In the summer of 1996, historian Gilbert (The Day the War Ended) traveled for two weeks with a group of his graduate students to a number of sites they had been studying in Poland, Germany and the Czech and Slovak Republics. The result is Gilbert's travel diary, a peculiar amalgamation of dreary minute-by-minute notations (""8.55 p.m. Reach my room. There is just time for a shower""), along with more emotional entries (""6.20 p.m. We wander about over the rough ground [of Belzec death camp in Poland]. Some are silent, some are crying. All are disconsolate....). The banality of a bus tour and stays in odd hotels juxtaposed with information about the deprivation, tortures and death that Jews met along the same routes are presumably intended to be a meaningful contrast, but the structure is neither interesting nor illuminating, and editing lapses (e.g., defining a ""mikvah"" at every mention) magnify redundancies. The best, most informative segments aren't Gilbert's diary snippets, but rather his excellent historical comments and the longer excerpts from many eyewitness writings. (The pages from Jan Karski's The Secret State, describing Izbica camp, give new meaning to the term ""unspeakable."") Most travel diaries are significant only to those who have been on the journey, and despite its wealth of historical knowledge, Gilbert's is no exception. (Nov.)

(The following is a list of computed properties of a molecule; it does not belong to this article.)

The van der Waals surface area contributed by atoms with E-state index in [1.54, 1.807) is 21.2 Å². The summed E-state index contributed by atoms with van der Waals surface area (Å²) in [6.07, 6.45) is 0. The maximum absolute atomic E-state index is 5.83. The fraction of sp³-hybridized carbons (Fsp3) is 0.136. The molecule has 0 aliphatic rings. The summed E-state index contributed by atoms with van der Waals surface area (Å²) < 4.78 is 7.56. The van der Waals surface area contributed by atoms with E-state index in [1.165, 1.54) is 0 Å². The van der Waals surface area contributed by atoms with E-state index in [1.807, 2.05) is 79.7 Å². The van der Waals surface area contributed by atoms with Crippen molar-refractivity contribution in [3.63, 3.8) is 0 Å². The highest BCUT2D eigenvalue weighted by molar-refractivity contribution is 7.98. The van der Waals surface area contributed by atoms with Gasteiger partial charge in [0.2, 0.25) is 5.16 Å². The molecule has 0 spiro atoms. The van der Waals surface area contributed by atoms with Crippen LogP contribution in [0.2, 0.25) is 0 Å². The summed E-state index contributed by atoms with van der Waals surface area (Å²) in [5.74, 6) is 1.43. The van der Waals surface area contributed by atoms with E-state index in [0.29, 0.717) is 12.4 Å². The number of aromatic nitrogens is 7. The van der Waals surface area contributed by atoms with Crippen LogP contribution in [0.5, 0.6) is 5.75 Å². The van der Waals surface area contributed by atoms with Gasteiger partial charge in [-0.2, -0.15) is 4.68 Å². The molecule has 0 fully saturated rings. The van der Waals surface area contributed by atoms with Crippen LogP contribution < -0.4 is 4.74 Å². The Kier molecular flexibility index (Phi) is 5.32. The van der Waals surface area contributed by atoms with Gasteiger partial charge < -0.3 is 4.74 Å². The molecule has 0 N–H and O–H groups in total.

Reviewed on: 10/06/1997 Release date: 10/01/1997 Genre: Nonfiction
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